We travel to have our senses amazed, to alter our perceptions and to renew our bonds. In short, to rediscover ourselves. During my recent trip I also got a glimpse of the future and I'm not sure I want to be here when it happens. There is no thing there. Not nothing, there’s plenty of something but it is weightless and carries no antecedents
In fact, the future has already arrived; it’s a country with a language in which I have little fluency, a land of fractals, digital and virtual. It has no materiality. We’ve traded artifacts for artifice. Books are gone along with the feel of a deckled edge. The book is on a screen and I miss the physicality of it, the dust jacket, the inscription, maybe a stain here and there of Ragu sauce or chocolate, signs of the journey it has taken to get here.
When this planet withers away from neglect and aliens come for the big dig there will be no evidence of human life. Only some Google glasses and a few pin numbers scratched in the dust.
This new world is glutted with options. Just put on the head set and dial up your menu. You want an apple? Here’s what an apple tastes like. Hold the mustard on my pastrami please. How about a football game or trench warfare? No problem. The sensations can all be replicated. What about sex? I forgot to ask.
The talk at the table was all science fiction, my least favorite genre. A pack of what-ifs. True, much speculation is now our reality. I shouldn’t have said that such stuff is a failure of the imagination….but I did. In doing so I was revealed as a certifiable snob even though the longest word I know is delicatessen.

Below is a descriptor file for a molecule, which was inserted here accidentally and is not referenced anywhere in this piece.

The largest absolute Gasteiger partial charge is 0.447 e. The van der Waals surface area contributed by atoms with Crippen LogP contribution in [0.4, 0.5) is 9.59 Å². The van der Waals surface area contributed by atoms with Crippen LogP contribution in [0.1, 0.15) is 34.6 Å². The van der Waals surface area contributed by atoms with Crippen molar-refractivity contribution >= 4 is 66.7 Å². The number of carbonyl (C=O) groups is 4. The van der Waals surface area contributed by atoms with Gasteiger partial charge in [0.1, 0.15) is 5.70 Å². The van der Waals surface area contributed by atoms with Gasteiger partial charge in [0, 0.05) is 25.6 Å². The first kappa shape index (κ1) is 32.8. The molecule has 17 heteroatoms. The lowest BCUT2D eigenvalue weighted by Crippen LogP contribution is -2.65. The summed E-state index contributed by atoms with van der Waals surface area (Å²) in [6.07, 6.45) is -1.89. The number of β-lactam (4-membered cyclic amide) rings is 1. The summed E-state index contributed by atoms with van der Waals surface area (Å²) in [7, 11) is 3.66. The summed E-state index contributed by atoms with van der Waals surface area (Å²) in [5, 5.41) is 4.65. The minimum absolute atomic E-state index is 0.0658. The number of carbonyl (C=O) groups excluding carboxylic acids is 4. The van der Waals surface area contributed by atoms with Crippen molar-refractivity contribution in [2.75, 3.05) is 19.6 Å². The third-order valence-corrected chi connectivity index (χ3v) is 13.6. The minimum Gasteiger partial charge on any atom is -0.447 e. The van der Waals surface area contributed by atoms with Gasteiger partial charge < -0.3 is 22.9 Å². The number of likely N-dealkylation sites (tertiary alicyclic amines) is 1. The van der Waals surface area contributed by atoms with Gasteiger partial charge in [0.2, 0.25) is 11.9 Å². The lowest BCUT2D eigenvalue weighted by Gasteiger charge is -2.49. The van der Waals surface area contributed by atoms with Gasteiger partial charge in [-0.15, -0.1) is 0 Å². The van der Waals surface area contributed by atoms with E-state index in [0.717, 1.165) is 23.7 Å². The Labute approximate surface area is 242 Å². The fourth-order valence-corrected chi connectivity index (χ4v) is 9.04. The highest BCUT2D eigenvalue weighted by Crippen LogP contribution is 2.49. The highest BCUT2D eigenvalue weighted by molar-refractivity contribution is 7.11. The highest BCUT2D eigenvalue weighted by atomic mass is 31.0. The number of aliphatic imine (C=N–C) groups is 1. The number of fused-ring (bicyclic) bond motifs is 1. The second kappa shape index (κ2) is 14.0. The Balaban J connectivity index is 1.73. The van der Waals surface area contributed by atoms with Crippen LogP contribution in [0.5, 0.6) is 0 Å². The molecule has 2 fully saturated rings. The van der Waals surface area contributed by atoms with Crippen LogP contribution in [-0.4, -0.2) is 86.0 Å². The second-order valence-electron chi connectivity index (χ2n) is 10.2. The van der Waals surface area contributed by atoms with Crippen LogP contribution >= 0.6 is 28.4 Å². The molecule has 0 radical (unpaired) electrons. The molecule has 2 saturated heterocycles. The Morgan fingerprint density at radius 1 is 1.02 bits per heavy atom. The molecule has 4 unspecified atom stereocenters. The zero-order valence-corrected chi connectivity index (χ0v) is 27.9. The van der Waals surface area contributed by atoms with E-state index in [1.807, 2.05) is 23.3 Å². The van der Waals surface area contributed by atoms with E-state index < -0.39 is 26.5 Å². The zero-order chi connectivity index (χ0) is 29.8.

Sci-Fi strikes me as comic book, made movie, made series, all propelled by half-baked ideas. The present is extrapolated into dystopia into the apocalypse. The genre is a refuge for people’s grandiose fantasies and fears. Maybe my mind cannot bend around the corner; maybe I’m missing out but I’m not done yet with the actual. There is too much humanity as we know it yet to be explored and too many permutations of love. Why set up supernatural conditions to test our flaws and fiber?
On the other hand, true literature can occasionally happen as with Mary Shelley’s, Frankenstein or Orwell’s 1984. It all comes down to language, that element hard to define but you know it when you feel its lift.
As Edward Abbey said, True magic inheres in the ordinary, the commonplace. Only petty minds yearn for the supernatural. Everything around them is pure miracle.
Maybe I’d be better advised to stay home and curl up in Faulkner’s world with the sound and the fury signifying nothing.
Now it can be told. The above message wasn't really written by me but a robot impersonating me in a parallel universe from a subterranean lab as I was transported via a time machine to a distant galaxy.